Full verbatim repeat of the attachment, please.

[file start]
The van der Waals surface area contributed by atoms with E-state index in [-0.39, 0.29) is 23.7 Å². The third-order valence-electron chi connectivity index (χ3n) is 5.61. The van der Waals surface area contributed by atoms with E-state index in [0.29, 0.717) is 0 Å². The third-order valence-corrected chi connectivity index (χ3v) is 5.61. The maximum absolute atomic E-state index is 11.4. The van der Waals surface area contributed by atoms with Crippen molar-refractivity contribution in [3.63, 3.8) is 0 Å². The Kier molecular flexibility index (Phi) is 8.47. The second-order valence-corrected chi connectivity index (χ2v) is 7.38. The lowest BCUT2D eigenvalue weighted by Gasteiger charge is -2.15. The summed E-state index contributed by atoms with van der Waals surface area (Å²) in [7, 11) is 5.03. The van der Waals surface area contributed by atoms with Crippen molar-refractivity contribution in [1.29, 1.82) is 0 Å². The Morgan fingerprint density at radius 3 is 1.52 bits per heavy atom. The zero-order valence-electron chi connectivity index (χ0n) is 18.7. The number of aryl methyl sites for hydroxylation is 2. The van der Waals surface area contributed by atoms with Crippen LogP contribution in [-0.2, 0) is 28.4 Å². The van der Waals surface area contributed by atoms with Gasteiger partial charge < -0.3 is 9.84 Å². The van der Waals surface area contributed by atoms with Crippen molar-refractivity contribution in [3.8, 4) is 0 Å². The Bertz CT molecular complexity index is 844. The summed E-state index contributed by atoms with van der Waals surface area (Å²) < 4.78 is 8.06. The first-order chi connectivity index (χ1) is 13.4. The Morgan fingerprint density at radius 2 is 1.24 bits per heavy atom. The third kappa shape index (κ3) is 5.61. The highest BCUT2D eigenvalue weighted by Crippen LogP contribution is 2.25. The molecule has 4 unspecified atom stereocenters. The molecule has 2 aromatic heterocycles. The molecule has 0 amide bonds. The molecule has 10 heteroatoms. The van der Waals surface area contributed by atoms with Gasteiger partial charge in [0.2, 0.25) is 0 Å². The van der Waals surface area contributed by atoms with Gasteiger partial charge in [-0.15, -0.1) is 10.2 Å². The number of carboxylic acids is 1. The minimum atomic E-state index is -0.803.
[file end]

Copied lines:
The van der Waals surface area contributed by atoms with E-state index in [-0.39, 0.29) is 23.7 Å². The third-order valence-electron chi connectivity index (χ3n) is 5.61. The van der Waals surface area contributed by atoms with E-state index in [0.29, 0.717) is 0 Å². The third-order valence-corrected chi connectivity index (χ3v) is 5.61. The maximum absolute atomic E-state index is 11.4. The van der Waals surface area contributed by atoms with Crippen molar-refractivity contribution in [3.63, 3.8) is 0 Å². The Kier molecular flexibility index (Phi) is 8.47. The second-order valence-corrected chi connectivity index (χ2v) is 7.38. The lowest BCUT2D eigenvalue weighted by Gasteiger charge is -2.15. The summed E-state index contributed by atoms with van der Waals surface area (Å²) in [7, 11) is 5.03. The van der Waals surface area contributed by atoms with Crippen molar-refractivity contribution in [1.29, 1.82) is 0 Å². The Morgan fingerprint density at radius 3 is 1.52 bits per heavy atom. The zero-order valence-electron chi connectivity index (χ0n) is 18.7. The number of aryl methyl sites for hydroxylation is 2. The van der Waals surface area contributed by atoms with Crippen LogP contribution in [-0.2, 0) is 28.4 Å². The van der Waals surface area contributed by atoms with Gasteiger partial charge < -0.3 is 9.84 Å². The van der Waals surface area contributed by atoms with Crippen molar-refractivity contribution in [3.8, 4) is 0 Å². The Bertz CT molecular complexity index is 844. The summed E-state index contributed by atoms with van der Waals surface area (Å²) < 4.78 is 8.06. The first-order chi connectivity index (χ1) is 13.4. The Morgan fingerprint density at radius 2 is 1.24 bits per heavy atom. The third kappa shape index (κ3) is 5.61. The highest BCUT2D eigenvalue weighted by Crippen LogP contribution is 2.25. The molecule has 4 unspecified atom stereocenters. The molecule has 2 aromatic heterocycles. The molecule has 0 amide bonds. The molecule has 10 heteroatoms. The van der Waals surface area contributed by atoms with Gasteiger partial charge in [0.2, 0.25) is 0 Å². The van der Waals surface area contributed by atoms with Gasteiger partial charge in [-0.15, -0.1) is 10.2 Å². The number of carboxylic acids is 1. The minimum atomic E-state index is -0.803.